A European Spirit

In the streets of Istanbul, a new democratic spirit is taking root. But the violent repression of dissent shows that it cannot flourish as long as Erdogan remains in charge.

By Kerem Öktem

Turkey’s economy is booming, at least in terms of macro-economic indicators. Over the last ten years of AKP (Justice and Development Party) rule, the GDP per capital tripled and unemployment and urban poverty rates decreased significantly. Exports increased to the point that Turkey has come to be defined as a trading state. It is now the world’s 16th largest economy. By any means, the decade of AKP government has seen an unprecedented wave of modernization of infrastructure and public services, which allowed significant segments of precarious urban lower classes to join a growing middle class.
Why protest, when all seems to be going well in the terms of the country’s economy? The first answer would be that the economy isn’t everything and that individuals crave for more than just new motorways, shopping centers, and luxury residences, especially once they have more than just the absolute basics for daily survival. But there is more to take into consideration.

We need to remember that the Turkish economic “miracle” has come at the price of severely restricted labor rights and precarious working arrangements. The average private sector employee in Turkey works six days a week, enjoys two weeks of annual holidays and works significantly longer than eight hours a day. Lethal work accidents in the industrial sector, particularly in the shipping and construction trades are common. While the economy is booming, and wealth filtering down into the working classes, the disregard for labor rights and health and safety regulations at the work place is, indeed, one of the reasons for brewing discontent.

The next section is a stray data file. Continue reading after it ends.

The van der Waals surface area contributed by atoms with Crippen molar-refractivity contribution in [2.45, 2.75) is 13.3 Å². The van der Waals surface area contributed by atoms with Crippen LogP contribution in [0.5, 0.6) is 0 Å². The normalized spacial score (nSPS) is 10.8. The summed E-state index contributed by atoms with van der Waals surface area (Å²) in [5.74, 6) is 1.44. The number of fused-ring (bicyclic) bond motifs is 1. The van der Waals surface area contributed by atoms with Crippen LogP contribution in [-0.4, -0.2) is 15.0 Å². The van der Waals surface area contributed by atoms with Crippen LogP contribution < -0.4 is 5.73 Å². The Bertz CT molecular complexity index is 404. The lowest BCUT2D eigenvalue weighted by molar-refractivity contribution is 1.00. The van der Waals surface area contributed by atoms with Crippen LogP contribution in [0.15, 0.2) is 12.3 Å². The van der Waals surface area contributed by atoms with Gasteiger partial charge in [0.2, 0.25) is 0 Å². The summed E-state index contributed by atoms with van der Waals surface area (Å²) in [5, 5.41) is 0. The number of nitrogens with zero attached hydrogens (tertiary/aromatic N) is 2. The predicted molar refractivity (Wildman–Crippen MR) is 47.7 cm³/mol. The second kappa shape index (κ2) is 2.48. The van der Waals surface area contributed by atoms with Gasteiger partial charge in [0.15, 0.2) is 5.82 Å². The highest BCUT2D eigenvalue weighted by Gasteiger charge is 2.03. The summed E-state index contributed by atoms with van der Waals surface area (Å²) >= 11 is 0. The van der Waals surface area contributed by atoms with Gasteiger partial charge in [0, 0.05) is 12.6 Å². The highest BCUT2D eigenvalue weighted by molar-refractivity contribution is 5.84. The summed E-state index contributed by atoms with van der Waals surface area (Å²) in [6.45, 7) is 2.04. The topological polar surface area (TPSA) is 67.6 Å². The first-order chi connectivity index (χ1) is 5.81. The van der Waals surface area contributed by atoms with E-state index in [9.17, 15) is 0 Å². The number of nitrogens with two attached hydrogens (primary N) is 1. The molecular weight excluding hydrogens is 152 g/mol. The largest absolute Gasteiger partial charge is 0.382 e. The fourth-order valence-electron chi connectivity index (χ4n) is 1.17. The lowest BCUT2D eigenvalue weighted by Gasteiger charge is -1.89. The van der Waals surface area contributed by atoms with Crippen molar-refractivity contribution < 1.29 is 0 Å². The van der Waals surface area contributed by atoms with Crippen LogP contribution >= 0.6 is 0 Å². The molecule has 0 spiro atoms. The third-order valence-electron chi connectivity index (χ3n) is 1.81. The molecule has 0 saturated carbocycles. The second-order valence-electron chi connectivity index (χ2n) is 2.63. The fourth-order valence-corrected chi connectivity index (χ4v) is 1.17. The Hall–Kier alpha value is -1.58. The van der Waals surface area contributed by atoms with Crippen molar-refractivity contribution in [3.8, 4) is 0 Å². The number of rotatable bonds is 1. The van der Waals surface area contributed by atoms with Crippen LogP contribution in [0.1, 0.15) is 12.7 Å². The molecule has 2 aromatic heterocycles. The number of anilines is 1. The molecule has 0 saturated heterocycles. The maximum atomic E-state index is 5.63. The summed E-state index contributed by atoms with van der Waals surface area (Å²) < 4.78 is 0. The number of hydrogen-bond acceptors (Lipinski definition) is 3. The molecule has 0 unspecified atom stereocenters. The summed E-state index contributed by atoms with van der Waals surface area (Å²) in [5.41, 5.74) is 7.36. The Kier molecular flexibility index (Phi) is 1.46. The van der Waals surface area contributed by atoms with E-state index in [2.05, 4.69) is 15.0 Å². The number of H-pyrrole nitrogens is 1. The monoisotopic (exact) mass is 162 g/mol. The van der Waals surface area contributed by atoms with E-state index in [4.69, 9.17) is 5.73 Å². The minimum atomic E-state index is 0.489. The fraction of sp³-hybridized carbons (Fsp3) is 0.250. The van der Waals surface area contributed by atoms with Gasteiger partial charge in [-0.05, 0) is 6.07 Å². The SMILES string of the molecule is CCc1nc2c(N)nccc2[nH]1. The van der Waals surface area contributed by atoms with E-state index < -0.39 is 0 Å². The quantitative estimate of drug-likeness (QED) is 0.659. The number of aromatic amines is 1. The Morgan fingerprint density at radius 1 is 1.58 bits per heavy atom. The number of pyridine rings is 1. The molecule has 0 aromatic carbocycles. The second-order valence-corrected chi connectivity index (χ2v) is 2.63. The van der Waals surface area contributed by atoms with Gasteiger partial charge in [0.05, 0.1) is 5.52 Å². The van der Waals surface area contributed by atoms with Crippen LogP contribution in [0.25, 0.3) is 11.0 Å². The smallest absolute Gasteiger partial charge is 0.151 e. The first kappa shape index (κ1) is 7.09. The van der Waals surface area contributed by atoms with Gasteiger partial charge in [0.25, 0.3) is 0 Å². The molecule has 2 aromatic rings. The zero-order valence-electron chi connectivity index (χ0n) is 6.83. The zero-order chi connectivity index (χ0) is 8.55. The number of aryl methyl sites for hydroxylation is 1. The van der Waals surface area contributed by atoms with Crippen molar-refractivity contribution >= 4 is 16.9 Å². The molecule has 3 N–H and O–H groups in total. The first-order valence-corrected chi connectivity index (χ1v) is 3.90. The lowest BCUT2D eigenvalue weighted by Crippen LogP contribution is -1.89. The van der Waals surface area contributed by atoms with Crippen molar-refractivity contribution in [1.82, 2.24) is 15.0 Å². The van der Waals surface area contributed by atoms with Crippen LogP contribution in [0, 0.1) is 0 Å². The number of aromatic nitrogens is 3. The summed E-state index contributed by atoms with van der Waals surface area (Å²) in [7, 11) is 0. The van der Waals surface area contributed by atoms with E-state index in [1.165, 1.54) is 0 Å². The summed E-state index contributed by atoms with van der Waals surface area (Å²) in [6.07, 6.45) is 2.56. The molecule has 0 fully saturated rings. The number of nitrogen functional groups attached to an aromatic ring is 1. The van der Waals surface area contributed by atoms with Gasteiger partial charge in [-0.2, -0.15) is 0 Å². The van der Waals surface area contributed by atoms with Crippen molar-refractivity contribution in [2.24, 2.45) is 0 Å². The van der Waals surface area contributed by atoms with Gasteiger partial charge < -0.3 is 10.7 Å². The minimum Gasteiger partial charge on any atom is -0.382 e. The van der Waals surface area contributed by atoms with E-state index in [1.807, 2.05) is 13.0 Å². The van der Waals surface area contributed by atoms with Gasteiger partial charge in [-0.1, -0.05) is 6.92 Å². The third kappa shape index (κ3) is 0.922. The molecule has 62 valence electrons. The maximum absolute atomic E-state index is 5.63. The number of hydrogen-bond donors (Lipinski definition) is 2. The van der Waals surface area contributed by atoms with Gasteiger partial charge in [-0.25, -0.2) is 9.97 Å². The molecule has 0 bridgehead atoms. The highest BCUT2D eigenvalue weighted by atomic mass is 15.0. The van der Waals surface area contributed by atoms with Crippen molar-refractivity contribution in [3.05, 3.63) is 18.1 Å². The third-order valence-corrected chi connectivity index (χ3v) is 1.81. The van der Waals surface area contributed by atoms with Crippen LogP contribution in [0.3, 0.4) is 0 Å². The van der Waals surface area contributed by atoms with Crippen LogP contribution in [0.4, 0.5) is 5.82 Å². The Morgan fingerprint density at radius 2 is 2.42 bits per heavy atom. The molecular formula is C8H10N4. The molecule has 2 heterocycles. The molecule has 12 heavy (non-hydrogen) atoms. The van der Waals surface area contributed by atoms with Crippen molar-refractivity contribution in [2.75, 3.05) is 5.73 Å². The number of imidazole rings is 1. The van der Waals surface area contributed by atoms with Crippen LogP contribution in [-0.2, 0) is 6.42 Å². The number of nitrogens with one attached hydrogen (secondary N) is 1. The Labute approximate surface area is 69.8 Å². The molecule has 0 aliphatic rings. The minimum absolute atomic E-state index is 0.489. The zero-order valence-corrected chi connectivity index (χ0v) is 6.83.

Another reason is both the direction of the neo-liberal “growth machine” and its political framing. Particularly in the last few years, the environment and the urban heritage has become a target for rent-generation and profit maximization. Hundreds of projects for dams and hydroelectric power plants have been pushed through, almost always without due environmental impact assessments and public consultation, driving thousands of law-abiding conservative villagers to the barricades and bringing them into conflict with an excessively brutal police force. The same dynamic has shaped the struggles around historical neighborhoods in Istanbul and elsewhere, which have been subjected to urban renewal projects based solely on the principle of commodification and the disregard of the rights of the current residents. To add insult to injury, these large-scale projects have been tendered to companies sympathetic to the government or to businessmen with family ties to the AKP political elite. The occupation of Gezi Park and Taksim was triggered by the logic of this urban developmentalism and the prospect of yet one more shopping center in what used to be Turkey’s cultural heart and the main stage of its social struggles. Read more…

Kerem Öktem is a research fellow at the European Studies Centre and an Associate Faculty Member at the Oriental Institute, University of Oxford.

As published in www.theeuropean-magazine.com on June 12, 2013.


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A European Spirit In the streets of Istanbul, a new democratic spirit is taking root. But the violent repression of dissent shows that it cannot flourish…

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